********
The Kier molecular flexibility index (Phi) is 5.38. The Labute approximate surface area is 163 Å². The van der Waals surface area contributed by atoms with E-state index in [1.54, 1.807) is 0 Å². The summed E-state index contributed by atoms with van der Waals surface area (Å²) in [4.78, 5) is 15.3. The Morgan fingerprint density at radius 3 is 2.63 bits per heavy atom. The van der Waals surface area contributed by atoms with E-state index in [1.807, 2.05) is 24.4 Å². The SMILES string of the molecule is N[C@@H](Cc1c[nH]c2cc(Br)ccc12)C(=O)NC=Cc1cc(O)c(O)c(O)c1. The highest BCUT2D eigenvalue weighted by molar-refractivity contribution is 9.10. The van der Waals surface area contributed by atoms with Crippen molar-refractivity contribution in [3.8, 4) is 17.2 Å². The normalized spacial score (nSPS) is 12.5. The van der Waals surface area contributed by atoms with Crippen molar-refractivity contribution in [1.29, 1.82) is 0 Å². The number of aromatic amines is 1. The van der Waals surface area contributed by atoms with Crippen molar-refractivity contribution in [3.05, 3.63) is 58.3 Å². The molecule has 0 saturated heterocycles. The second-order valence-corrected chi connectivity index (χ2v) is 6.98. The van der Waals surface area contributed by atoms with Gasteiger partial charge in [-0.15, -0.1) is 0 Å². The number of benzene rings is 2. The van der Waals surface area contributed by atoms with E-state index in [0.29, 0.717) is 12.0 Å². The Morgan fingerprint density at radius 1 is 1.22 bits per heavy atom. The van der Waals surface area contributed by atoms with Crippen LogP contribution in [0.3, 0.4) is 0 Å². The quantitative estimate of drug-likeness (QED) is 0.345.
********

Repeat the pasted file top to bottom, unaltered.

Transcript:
The Kier molecular flexibility index (Phi) is 5.38. The Labute approximate surface area is 163 Å². The van der Waals surface area contributed by atoms with E-state index in [1.54, 1.807) is 0 Å². The summed E-state index contributed by atoms with van der Waals surface area (Å²) in [4.78, 5) is 15.3. The Morgan fingerprint density at radius 3 is 2.63 bits per heavy atom. The van der Waals surface area contributed by atoms with E-state index in [1.807, 2.05) is 24.4 Å². The SMILES string of the molecule is N[C@@H](Cc1c[nH]c2cc(Br)ccc12)C(=O)NC=Cc1cc(O)c(O)c(O)c1. The highest BCUT2D eigenvalue weighted by molar-refractivity contribution is 9.10. The van der Waals surface area contributed by atoms with Crippen molar-refractivity contribution in [3.8, 4) is 17.2 Å². The normalized spacial score (nSPS) is 12.5. The van der Waals surface area contributed by atoms with Crippen molar-refractivity contribution in [1.29, 1.82) is 0 Å². The number of aromatic amines is 1. The van der Waals surface area contributed by atoms with Crippen molar-refractivity contribution in [3.05, 3.63) is 58.3 Å². The molecule has 0 saturated heterocycles. The second-order valence-corrected chi connectivity index (χ2v) is 6.98. The van der Waals surface area contributed by atoms with Gasteiger partial charge in [-0.15, -0.1) is 0 Å². The number of benzene rings is 2. The van der Waals surface area contributed by atoms with E-state index in [0.29, 0.717) is 12.0 Å². The Morgan fingerprint density at radius 1 is 1.22 bits per heavy atom. The van der Waals surface area contributed by atoms with Crippen LogP contribution in [0.3, 0.4) is 0 Å². The quantitative estimate of drug-likeness (QED) is 0.345.